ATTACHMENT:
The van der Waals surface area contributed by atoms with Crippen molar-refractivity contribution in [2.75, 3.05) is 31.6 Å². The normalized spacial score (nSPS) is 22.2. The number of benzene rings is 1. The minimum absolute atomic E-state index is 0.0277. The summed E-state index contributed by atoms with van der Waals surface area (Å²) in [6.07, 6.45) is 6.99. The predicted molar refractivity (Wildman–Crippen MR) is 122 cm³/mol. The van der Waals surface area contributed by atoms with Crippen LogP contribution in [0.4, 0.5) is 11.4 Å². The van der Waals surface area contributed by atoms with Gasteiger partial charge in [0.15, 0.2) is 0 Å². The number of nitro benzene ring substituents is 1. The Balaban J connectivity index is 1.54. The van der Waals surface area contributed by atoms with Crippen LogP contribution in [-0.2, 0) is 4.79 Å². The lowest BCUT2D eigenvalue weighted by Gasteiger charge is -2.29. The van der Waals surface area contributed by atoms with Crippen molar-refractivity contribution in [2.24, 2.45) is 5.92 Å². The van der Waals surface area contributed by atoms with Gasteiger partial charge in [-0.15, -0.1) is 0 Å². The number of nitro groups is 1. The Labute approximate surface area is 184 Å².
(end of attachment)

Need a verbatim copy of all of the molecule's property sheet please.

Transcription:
The van der Waals surface area contributed by atoms with Crippen molar-refractivity contribution in [2.75, 3.05) is 31.6 Å². The normalized spacial score (nSPS) is 22.2. The number of benzene rings is 1. The minimum absolute atomic E-state index is 0.0277. The summed E-state index contributed by atoms with van der Waals surface area (Å²) in [6.07, 6.45) is 6.99. The predicted molar refractivity (Wildman–Crippen MR) is 122 cm³/mol. The van der Waals surface area contributed by atoms with Crippen LogP contribution in [0.4, 0.5) is 11.4 Å². The van der Waals surface area contributed by atoms with Gasteiger partial charge in [0.15, 0.2) is 0 Å². The number of nitro benzene ring substituents is 1. The Balaban J connectivity index is 1.54. The van der Waals surface area contributed by atoms with Crippen LogP contribution in [-0.2, 0) is 4.79 Å². The lowest BCUT2D eigenvalue weighted by Gasteiger charge is -2.29. The van der Waals surface area contributed by atoms with Crippen molar-refractivity contribution in [2.24, 2.45) is 5.92 Å². The van der Waals surface area contributed by atoms with Gasteiger partial charge in [-0.15, -0.1) is 0 Å². The number of nitro groups is 1. The Labute approximate surface area is 184 Å².